A new study conducted by researchers with the Department of Veterans Affairs suggests that, when it comes to male and female veterans, mental health support is far from a one-size-fits-all affair.
The study, published in September in the journal Social Science & Medicine, found that, of a pool of 25 male and 25 female veterans who had made a recent suicide attempt, different gender-specific thought patterns emerged. According to the veterans' own recollections of their thinking in the periods immediately preceding their suicide attempts, women tended to recall feeling "shameful," "tainted" and "worthless," while men said they felt "it just wasn't worth it," "I've had enough," and "screw this."
That's according to a summary of the study published by the VA on its blog in September.
"The researchers also found that experiences related to self-concept, power, relationships, coping and stress were key contributors to the Veterans' suicide attempts," adds the post, authored by VA staffer Mike Richmans. "These experiences often differed by gender."
The veterans who participated in the study, according to the VA summary, had an average age of 45 and represented service from the Vietnam War to the post-9/11 conflicts. More than half were white.
According to a study abstract, the participants were recruited from Veterans Health Administration facilities across the country and participated in hour-long interviews that covered topics including their military experience, the content of their suicidal thoughts, and accounts of suicide attempts and the health care they received following the attempt.
While the study's eight authors acknowledged there's not enough information to tailor gender-specific approaches to veteran suicide prevention, the research does suggest some specific ways to sustain and promote mental health.
"Women veterans may benefit from methods to increase self-worth through positive social relationships, while men veterans may benefit from methods that increase their sense of purpose in life and help them achieve their ideal selves through successful experiences," the abstract states.
"Our findings suggest that women and men have very different precipitating thoughts when they decide to take their own lives," Dr. Lauren Denneson, the study's lead author and a specialist in social psychology and public health at the VA Portland Health Care System, said in a statement published by the VA. "Women feel personally like they are not worth anything, and men feel like the world has sort of let them down."
Some of the interviewed veterans' responses, as reported by the VA, are wrenching.
"I felt like such a failure. No relationship worked. I wasn't productive. I wasn't doing anything that was good. I was just nonexistent in an existing world. My self-esteem was so low," one woman told researchers.
Another said her mind was telling her, "You don't deserve to be here, you don't deserve to be anything.'"
For Kayla Williams, director of the Military, Veterans, and Society Program at the Center for a New American Security, the research into the specific needs of female veterans represents a heartening trend.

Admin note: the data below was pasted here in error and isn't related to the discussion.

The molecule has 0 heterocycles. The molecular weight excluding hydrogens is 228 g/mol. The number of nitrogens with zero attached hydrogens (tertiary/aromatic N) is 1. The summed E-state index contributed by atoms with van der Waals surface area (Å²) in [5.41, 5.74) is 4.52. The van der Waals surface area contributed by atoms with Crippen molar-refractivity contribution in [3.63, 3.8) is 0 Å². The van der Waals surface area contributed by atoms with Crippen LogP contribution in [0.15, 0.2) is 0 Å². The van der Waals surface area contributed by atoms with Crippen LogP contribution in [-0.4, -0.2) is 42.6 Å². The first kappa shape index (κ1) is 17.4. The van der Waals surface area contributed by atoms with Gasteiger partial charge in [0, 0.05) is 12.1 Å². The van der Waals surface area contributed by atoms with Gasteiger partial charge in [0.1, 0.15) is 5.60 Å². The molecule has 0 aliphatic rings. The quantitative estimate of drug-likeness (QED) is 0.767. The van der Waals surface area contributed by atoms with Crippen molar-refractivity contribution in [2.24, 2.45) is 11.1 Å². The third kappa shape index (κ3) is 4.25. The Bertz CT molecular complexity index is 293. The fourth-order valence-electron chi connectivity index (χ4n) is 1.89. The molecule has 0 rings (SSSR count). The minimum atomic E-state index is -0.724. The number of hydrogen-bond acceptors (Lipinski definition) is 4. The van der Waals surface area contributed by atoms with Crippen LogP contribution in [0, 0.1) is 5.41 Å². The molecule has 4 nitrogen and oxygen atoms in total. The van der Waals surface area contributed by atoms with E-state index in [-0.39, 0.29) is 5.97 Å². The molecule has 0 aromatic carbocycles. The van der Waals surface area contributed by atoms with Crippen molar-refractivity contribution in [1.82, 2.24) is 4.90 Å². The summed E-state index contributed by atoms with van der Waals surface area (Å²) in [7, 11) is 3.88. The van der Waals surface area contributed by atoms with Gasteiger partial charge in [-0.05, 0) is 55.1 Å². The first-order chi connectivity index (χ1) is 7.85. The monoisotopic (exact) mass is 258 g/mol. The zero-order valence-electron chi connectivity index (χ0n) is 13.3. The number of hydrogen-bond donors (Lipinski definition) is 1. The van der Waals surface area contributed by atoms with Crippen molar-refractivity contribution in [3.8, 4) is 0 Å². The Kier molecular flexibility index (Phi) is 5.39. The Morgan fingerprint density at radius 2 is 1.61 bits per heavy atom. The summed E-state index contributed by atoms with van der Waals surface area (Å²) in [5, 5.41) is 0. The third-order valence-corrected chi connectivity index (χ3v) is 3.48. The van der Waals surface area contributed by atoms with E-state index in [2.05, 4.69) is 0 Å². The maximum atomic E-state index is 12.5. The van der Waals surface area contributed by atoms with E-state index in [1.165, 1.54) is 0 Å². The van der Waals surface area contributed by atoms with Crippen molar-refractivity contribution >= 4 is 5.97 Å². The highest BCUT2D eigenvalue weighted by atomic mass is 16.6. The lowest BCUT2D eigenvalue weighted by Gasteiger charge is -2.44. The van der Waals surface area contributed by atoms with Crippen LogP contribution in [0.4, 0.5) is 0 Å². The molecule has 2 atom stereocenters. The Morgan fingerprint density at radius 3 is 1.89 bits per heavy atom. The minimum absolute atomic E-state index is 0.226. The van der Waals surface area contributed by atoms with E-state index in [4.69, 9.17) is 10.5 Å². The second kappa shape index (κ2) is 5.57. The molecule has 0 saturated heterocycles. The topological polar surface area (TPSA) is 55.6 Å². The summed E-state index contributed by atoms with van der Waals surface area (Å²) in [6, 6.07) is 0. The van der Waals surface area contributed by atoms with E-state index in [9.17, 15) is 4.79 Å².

"VA continues to do research on this so their providers can do a better job," she said. "A lot of research people can have gut feelings on this and be wrong."
The research has been motivated, at least in part, by significant growth in the population of female veterans as barriers to service come down and the military takes more meaningful steps to recruit and retain women. A VA report on female veterans published in 2017 projected that women will make up nearly 16% of all veterans by 2040 -- a nearly threefold increase from the 6% they represented in 2000.
The suicide rate among female veterans is also rising -- by 61% between 2005 and 2017, compared with a 43% increase among male vets, according to the VA study. While male veterans are still more likely than female veterans to attempt suicide, female vets have a suicide rate 2.2 times higher than their female civilian counterparts.
A survey of available literature and research on the health of female veterans found the number of papers increased from fewer than 30 in 2010 to 100 in 2015. Of the 440 papers on the topic published from 2008 to 2015, 302 were VA-funded.
Williams said the new survey does provide important insights on how to support male and female veterans, well before a crisis emerges.
"When I read about issues about feeling that they're not worth anything, almost insecurity, as opposed to how often I feel like men are angry -- the feeling that the world has let them down," she said. "Women are really different; it's more internally focused. That's why it's so important that, when we're thinking about how to tackle the suicide prpblem in the military community, we have to get further, to use a military term, left of boom."
That means helping female vets stay engaged with their communities and peers, she said, noting that new fellowship programs and organizations geared toward female veterans, such as the Women Veterans Network and Purdue University's Focus Forward Fellowship, serve this end.
"All these initiatives were started by researchers seeing the data of women's outcomes and trying to help them more upstream," she said.
According to the VA blog post, a national long-term survey of veterans who have recently attempted suicide is now underway, led by Denneson and her co-authors.
"The survey is designed to help us better understand the factors we previously identified that contributed to the Veterans' suicide attempts," she said. "This should help in informing treatment recommendations."
If you or someone you know needs help, the Veterans Crisis Line is staffed 24 hours a day, seven days a week, at 800-273-8255, press 1. Services also are available online at www.veteranscrisisline.net or by text, 838255.
-- Hope Hodge Seck can be reached at email@example.com. Follow her on Twitter at @HopeSeck.